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4 Common Oil Change Scams (And How to Avoid Them)


With the exception of electric vehicles, all cars will need many routine oil changes throughout their lives. For many people, the most convenient way to do this is to take the car to a workshop and have it replaced.

Unfortunately, giving the car to someone else does not leave the user with any maintenance responsibility. Although we hope it never happens to us, the truth is that there are some quick oil change shops and even dealerships that have no problem taking advantage of unsuspecting customers.

Here are four common oil change scams car owners may encounter and what they can do to avoid them.

Related: Best Places to Buy Cheap Motor Oil

#1 – “Come back in 3,000 miles!”

oil change label interval

This is probably the most common and subtle sales tactic used by quick lube stores. Modern full synthetic oils can last 6 to 10,000 miles, and some even last up to 15,000 miles depending on the vehicle, oil formulation, and driving conditions. Many conventional oils can last 5,000 miles or more under normal driving conditions.

Every quick lube store I’ve been to gives you a sticker and tells you to come back after 3,000 miles. Unless you drive in extreme operating conditions or your owner’s manual does not specifically list a 3,000-mile interval, this is usually all too common. The actual condition of the oil is more important than an arbitrary mileage number.

See also: Conventional vs synthetic motor oils

Always check your vehicle’s owner’s manual for the manufacturer’s recommended oil change interval and use it as a rough guide. A quick lube shop won’t know what the recommended interval is; They earn money every time you join.

#2 – Upsell

mechanical scam

When you perform an oil change, most shops also perform a quick inspection of the vehicle. They will check everything from the headlights and turn signals to the air filter and various fluids in the vehicle, such as the transmission fluid and brake fluid.

While this can be very helpful in discovering a blown bulb or an annoying leak that went unnoticed, some shops will try to convince you to let them do the maintenance much sooner than necessary. The best way to avoid this is to keep an accurate record of the maintenance performed on each of your vehicles and know when the manufacturer recommends performing each task.

Oil changes are often a big drain at a quick lube shop, whether it’s Jiffy Lube, Firestone, Express Oil, or an independent shop. They are designed to attract a customer and this business model requires the store to convince the customer that it needs additional maintenance.

The profit margin on an oil change is very slim, if any. However, other maintenance tasks generate much more profit, which is bad news for the consumer.

In most cases, you can replace your own air filter in 5 minutes, but a shop may charge you $20 for labor to complete this task.

Radiator and transmission burnout are among the worst offenders. You can buy a 50/50 mix of coolants for the price of a few slats and replace the old ones in about an hour after watching a YouTube tutorial, but many stores charge up to $150 for this service.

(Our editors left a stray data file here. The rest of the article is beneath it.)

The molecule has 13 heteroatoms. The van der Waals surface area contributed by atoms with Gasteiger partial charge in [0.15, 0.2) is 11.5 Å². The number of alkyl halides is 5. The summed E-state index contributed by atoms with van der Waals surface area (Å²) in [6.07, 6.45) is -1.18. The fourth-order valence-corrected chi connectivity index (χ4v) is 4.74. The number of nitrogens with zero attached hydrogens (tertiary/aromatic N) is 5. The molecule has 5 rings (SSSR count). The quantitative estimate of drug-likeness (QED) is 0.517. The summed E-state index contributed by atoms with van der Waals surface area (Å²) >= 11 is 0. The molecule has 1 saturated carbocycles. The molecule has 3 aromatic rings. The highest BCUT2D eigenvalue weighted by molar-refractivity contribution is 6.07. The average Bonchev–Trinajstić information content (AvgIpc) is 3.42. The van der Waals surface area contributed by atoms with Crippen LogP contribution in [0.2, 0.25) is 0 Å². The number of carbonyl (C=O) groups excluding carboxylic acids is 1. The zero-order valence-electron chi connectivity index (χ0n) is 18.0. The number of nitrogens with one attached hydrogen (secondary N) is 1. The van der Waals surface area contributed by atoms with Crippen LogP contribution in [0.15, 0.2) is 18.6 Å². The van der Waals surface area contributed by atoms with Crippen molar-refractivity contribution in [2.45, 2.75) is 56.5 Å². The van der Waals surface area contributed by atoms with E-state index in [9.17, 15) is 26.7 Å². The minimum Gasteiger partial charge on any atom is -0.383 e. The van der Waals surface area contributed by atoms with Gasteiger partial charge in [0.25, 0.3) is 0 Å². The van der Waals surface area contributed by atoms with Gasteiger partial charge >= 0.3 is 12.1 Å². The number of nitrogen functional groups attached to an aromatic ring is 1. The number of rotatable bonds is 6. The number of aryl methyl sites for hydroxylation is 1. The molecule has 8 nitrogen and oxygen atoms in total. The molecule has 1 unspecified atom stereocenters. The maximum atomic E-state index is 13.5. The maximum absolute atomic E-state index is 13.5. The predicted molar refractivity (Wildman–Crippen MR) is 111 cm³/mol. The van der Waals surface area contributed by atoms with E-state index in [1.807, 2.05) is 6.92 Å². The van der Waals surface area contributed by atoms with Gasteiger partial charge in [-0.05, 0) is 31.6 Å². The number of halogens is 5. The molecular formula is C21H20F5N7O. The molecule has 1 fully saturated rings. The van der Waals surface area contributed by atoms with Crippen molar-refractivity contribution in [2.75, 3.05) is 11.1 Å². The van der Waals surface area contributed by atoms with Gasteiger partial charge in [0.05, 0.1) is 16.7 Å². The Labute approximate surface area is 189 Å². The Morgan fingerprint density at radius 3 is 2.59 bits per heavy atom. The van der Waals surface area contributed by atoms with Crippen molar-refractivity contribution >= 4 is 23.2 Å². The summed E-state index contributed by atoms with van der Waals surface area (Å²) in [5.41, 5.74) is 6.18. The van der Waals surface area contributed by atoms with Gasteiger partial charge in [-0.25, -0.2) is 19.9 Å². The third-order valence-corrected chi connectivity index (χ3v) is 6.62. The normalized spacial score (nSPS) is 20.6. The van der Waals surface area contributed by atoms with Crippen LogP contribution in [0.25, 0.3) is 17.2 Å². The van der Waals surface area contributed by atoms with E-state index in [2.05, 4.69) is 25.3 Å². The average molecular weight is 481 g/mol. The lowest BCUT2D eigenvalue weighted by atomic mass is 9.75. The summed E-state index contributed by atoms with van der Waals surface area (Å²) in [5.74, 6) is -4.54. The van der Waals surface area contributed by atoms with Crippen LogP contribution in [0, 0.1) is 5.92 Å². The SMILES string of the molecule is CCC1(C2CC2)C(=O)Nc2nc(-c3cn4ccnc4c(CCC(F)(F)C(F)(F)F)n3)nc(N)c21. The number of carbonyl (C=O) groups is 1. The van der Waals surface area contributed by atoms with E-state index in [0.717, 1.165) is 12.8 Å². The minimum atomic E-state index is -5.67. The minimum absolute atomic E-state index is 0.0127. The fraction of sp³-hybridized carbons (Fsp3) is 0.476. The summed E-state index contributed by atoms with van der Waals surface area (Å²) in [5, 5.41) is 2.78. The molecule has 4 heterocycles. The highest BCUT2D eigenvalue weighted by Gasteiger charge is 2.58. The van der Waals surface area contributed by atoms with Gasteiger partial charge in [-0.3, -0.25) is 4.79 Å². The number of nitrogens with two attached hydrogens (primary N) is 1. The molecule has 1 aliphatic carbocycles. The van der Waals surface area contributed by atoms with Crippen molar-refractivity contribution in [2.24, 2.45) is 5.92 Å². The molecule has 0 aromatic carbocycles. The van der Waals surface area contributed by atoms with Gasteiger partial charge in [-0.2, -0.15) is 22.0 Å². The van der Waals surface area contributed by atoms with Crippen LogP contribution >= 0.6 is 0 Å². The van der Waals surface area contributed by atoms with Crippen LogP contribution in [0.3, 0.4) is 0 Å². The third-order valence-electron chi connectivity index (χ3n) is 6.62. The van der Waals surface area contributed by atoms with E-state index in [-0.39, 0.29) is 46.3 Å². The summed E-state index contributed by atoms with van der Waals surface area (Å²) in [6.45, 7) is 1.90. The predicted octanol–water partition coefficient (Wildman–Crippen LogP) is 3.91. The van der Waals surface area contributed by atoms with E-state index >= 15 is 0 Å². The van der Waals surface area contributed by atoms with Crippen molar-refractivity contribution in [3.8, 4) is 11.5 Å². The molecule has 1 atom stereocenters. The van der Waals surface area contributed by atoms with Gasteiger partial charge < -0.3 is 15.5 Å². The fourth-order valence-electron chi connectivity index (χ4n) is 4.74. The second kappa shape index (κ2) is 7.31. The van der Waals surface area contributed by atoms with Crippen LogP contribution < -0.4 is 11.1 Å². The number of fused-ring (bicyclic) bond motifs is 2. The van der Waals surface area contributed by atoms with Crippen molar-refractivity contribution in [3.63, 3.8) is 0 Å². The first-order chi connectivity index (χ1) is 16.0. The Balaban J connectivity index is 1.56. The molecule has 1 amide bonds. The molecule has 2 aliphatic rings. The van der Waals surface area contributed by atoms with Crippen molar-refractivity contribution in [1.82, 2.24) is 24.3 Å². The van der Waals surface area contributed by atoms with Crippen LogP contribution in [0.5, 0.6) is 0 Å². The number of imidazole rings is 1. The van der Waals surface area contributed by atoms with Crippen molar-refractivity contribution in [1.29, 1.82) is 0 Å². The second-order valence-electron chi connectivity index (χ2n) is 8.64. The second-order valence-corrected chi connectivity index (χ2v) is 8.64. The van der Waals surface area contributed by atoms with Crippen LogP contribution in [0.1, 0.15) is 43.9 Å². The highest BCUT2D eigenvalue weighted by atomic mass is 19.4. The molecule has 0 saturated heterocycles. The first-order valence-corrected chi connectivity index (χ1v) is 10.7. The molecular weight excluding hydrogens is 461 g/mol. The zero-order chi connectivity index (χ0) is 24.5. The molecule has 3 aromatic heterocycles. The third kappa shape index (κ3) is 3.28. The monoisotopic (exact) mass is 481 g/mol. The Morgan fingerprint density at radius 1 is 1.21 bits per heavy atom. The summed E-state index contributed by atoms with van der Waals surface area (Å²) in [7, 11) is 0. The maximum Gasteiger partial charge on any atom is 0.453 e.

The more you learn about the maintenance you can (or can’t) do, the easier it will be to spot when a shop is trying to get you one quickly. Beginners would be surprised at how easy car maintenance or repair is. Investing in a repair manual is one of the best things you can do.

#3 – Treating you with condescension


If a store starts talking to you like you’re stupid, walk away. A good store understands that not everyone is mechanically inclined or even interested in cars and will meet customers wherever they are.

Don’t be afraid to ask questions. If you don’t understand what the technician said, it’s better to ask than to blindly accept what he or she recommends.

If you politely ask why a job is needed and they give up or respond defensively, it could be a sign that they are trying to take advantage of your lack of knowledge. There are plenty of other places to change your oil, so don’t hesitate to take your business somewhere else.

If in doubt, find a trusted car or girl and ask them to accompany you, or write down the task with the technician’s explanation and take it to a trusted friend later.

#4 – Not doing the work

signs you need an oil change

We all like to think this one is rare, but unfortunately, it happens. When you go to change your oil, chances are you won’t be in the bay watching the technician do the job.

Most shops are honest and do the job they charge you for, but to prevent this from happening, always check the dipstick to make sure the oil looks new and the correct level of oil has been added before you leave. .

It’s much easier to fix a problem now than later when you need a new engine because the shop has made cuts.

Also, check under your car for leaks when you get home. Surprisingly, there have been many cases of quick lube shops taking the oil drain plug or tightening and removing the threads in the oil pan hole.

An oil filter that is too tight is another problem that can cause problems the next time it needs to be changed.

See also: How to remove a round bolt


Not everyone can work on their own vehicle, and that’s okay. There are many reputable shops that do excellent work and will keep your vehicle in top condition.

There’s nothing to worry about when you take your car to a shop, even if it’s a new place you’ve never been to. Being aware of these pitfalls will go a long way to keeping honest and valuable stores in your pocket.



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